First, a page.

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City, County oppose Atlanta request for more sewage in South River
City Council and County Commissioners to issue joint resolution
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Rockdale's Board of Commissioners and Conyers City Council will issue a joint resolution opposing Atlanta's reported plan to increase sewage-related pollution in the South River, as decided at the Feb. 4 city council meeting.

As the News previously reported, Atlanta is seeking federal permits to effectively reduce the amount of waste it must clear from sewer water before it is discharged into river systems. Atlanta has an old system that combines sewage and stormwater runoff, which leads to sewage discharges during heavy rains.

County Commissioner Doreen Williams attended the City Council meeting to ask for its help in opposing Atlanta's plan.

"The county will be coming out with a resolution against it," Williams said, adding the Board of Commissioners is reaching out to state and federal elected officials as well. "We need to make sure our waterways are clean."

Mayor Randy Mills said councilmen had been discussing the issue as well. The city will team with the county on some type of joint resolution, he said.

"For so many years, the City of Atlanta treated the South River like its personal sewer," said Councilman John Fountain. "The last thing that needs to happen is for that [progress] to reverse."

Williams told the News that the plan is to have the joint resolution ready before a Feb. 13 public comment period ends.

In other council business:

-A zoning issue that reportedly endangers a well-liked local business continued to vex the council, which decided to reject its appeal while allowing for a new solution to be found.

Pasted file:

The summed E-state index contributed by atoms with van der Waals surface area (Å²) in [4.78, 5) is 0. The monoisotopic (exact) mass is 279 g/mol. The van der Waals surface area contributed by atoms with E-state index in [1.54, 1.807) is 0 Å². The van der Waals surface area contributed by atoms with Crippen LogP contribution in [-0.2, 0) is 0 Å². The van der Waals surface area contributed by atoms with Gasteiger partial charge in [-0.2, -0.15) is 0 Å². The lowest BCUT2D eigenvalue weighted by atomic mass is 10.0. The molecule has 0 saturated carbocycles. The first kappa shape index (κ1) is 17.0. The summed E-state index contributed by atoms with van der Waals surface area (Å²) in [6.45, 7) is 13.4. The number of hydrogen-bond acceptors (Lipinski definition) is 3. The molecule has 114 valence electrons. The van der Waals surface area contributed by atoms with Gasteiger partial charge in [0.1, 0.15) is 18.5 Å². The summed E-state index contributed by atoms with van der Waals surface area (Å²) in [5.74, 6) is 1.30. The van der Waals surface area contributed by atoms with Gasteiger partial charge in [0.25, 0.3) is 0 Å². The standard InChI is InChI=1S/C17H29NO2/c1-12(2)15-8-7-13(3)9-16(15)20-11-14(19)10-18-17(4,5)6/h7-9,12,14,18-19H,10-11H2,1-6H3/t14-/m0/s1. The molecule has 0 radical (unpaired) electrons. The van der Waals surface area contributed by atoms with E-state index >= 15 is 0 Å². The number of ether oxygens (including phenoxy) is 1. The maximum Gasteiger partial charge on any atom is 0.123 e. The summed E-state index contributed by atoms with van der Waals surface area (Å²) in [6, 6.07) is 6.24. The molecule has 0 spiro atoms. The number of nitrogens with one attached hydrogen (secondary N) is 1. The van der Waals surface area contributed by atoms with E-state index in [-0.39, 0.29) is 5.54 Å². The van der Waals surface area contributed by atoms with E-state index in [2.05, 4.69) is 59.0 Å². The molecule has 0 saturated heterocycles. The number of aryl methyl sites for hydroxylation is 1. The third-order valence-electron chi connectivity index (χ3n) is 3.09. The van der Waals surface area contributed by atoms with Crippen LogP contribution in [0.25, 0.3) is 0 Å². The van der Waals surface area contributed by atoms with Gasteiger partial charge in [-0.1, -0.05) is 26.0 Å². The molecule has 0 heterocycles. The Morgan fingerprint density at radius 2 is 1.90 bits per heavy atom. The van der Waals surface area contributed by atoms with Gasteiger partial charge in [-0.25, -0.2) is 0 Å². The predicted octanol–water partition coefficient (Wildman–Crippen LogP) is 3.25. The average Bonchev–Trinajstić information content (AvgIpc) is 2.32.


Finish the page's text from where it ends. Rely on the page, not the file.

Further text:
Rockland Cargo Equipment, a trailer-selling business at 1532 Old McDonough Highway, aims to expand by purchasing a half-acre parking lot from the adjacent Discover Point Church. That will allow an increased inventory to boost business and compete with giant chains, owner Ronald Ayers says.

But the business is a non-conforming use grandfathered into the Gateway Village rezoning carried out in 2012. Expanding a non-conforming use is virtually never allowed.

The council agonized over ways to allow the business to expand without punching major loopholes into the zoning code. After long debate at last month's meeting and its Winter Retreat, the council was unable to find a way and unanimously rejected Ayers' request to alter the code.

But that does not end the discussions, and a solution may be in the works, said Councilman Fountain, who chairs the Community Development Committee.

"In talking with the interested parties, I think we can do something that will be acceptable to them and to us," said Fountain. He later told the News that the possible solution is placing the business into a more favorable category in the existing code instead of changing it.

Meanwhile, the business is "not in compliance," Fountain said, and the city will work with Ayers on that along with the possible solution.

-The council approved an updated city budget. Chief Financial Officer Isabel Rogers reported that the general fund revenues are about $300,000 more than projected, at $14,052,037. And expenditures are down slightly at $13,783,162.

-Mayor Mills declared Feb. 4 to be "Judge Nancy N. Bills Day" in Conyers as part of the council's recognition of 10 years of service by Bills, who serves as the Rockdale State Court judge.

-Police Chief Gene Wilson was recognized for five years of service. Also recognized were Gary Hegwood of Conyers Security Alert (five years) and Police Department staff members Howard Reynolds (five years) and Marie Willis (15 years).

-A large group of city employees were honored for perfect job attendance in 2014. They included: Kameron Kelley of the IT Department; Trey Rusk of Cherokee Run Golf Club; Lonnie Abercrombie of Georgia International Horse Park; and Police Department members Daniel Drummond, Paul Bernichon, Stephen Blanchette, Anthony Cook, Peggy Franklin, Juan Morales, Derek Parker, Pierce Piper, William Sanders, Patrick Sims and Marie Willis.